For Lucy, being a star meant being a movie star. She had achieved more fame on TV that anyone before or since, but there was probably always something nagging inside about never being able to achieve the level of cinematic success of some of her contemporaries, such as Bette Davis, Ginger Rogers, Barbara Stanwyck. Never mind that by the early 70s those three ladies were only working sporadically and their best film opportunities were a memory – Lucy was still going strong as a fixture in the Nielsen top 10 with Here’s Lucy (1968-74).
But she wanted to headline a big movie, she wanted to look gorgeous and do all the things she thought she was still fully capable of doing – and she probably wanted the ultimate movie star recognition of an Oscar. But Mame (1974) wasn’t the vehicle for that. It might have been in the early sixties, but by 1974 big musicals were passé. She was never a singer or dancer who could match Judy Garland or Doris Day, but she could move, she was definitely musical and she had style. That’s why you would always see musical numbers at some point throughout all of her TV series. The combination of Lucy/Mame was something that producers – and Lucy – thought they could pull off and sell.
There are good moments, particularly when the script veers to slapstick and Lucy shines. But two things do her in – a botched recording of the soundtrack that feels like it was pieced together and a soft focus in all of Lucy’s medium shots and close-ups that’s distracting. There’s nothing wrong with Mame looking like she’s in her early 60s, but the filmmakers (and I’m guessing Lucy) wanted her to be 40. Add to that sloppy direction and not always flattering period clothes, it was inevitable that Lucy and Mame would be tarred and feathered upon release. The actress received some of the meanest reviews ever and it wasn’t deserved. She was naturally devastated so she retreated to the comfort of the occasional TV special or guest appearance until she died in 1989. Outside of Stone Pillow, a made for TV film shown in 1985, there was no more film work.
Every major career has roles that they didn’t get that they should have, roles they were lucky to have avoided, and others where they weren’t even in the running. Given the luxury of time and hindsight, these create some tantalizing “what if?” moments.
The first big one that got away from Lucy was Ball of Fire (1941). Turned down by both Barbara Stanwyck and Ginger Rogers, Lucy was supposedly set for the part and then Stanwyck changed her mind and got an Oscar nomination. A fun, brassy comedy, it would have been the ideal showcase for Lucy at that time (and she would have matched up well with Gary Cooper). But it was not to be.
Instead, RKO kept pushing her into a series of low budget B movies.
She was under contract to Columbia Pictures in the late 1940s so she automatically found herself being considered for Born Yesterday (1950), which was to be filmed by Columbia. I think this one would have been a mistake. Judy Holliday had played the part to great acclaim on Broadway and owned the part – and Lucy was never a typical “dumb blonde” comedian.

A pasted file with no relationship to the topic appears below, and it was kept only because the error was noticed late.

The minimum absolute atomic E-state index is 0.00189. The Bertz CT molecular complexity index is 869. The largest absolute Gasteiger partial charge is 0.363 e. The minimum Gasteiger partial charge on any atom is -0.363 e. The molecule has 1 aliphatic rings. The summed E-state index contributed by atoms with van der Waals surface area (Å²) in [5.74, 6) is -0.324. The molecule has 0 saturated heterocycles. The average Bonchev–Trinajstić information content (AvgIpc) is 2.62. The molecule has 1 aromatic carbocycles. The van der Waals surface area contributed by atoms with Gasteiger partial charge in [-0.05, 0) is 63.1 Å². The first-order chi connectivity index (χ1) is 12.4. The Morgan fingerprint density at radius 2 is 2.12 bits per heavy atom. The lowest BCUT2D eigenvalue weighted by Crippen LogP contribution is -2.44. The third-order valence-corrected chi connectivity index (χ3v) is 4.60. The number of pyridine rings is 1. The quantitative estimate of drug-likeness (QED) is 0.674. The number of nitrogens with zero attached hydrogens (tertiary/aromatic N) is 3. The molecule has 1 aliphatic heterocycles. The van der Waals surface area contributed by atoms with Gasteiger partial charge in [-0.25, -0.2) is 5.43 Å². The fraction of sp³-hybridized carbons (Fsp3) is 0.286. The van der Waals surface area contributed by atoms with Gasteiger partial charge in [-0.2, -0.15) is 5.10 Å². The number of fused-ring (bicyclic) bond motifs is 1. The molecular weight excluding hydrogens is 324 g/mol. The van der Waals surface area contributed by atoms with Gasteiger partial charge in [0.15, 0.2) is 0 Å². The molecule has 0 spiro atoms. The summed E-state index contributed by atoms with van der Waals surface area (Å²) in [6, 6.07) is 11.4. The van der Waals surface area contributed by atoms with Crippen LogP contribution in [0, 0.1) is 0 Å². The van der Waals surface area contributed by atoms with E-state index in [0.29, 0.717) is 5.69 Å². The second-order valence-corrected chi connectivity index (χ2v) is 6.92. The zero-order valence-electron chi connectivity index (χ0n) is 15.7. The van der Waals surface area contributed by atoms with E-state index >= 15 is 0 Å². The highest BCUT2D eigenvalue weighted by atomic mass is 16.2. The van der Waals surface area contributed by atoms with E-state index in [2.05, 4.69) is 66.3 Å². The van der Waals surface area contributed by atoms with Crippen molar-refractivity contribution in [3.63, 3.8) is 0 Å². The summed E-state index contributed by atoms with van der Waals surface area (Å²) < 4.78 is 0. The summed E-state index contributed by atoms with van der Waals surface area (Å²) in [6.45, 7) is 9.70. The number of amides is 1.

The third big one was The Manchurian Candidate (1962). One of the great films of the era, star/producer Frank Sinatra had suggested Lucy for the malevolent Mrs. Iselin, but director John Frankenheimer wanted Angela Lansbury, having just worked with her on All Fall Down (1962). It’s a great part and Lansbury is wonderful. But at this point in her career, Lucy had just gone through a divorce, an unsuccessful Broadway musical, she was running a major studio and had turned 50. Frankly settled more into middle-age than Lucy Ricardo was allowed to, a certain toughness was starting to show – and the mind jumps at the thought of a good director using that and guiding her to something no one would have expected.
There were other casting rumblings over the years where her name was thrown into the mix – Hello, Dolly! (1969), Cactus Flower (1969), Plaza Suite (1971), Driving Miss Daisy (1989), and a reunion with Fonda in On Golden Pond (1981) – but they were not to be.
And maybe that’s not a bad thing. We’re left with some spectacular television, some really strong film work and a legacy that still shines.
Hooked from a first viewing of Mary Poppins at four and after school reruns of I Love Lucy, Alan has been a movie and TV enthusiast ever since. A particular aficionado of films from the late thirties through the seventies, he enjoys helping others discover the joys of those films, directors and stars. His career has careened from journalism to public relations to marketing, always with one foot in the arts and with a unique ability to relate all work and life experiences back to a movie. Alan’s top five desert island films are Bonnie and Clyde, Sunset Boulevard, Cabaret, Mildred Pierce and, with no apologies, Mary Poppins. Alan’s focus will be on films from Hollywood’s first golden era (and a little beyond) as well as TV.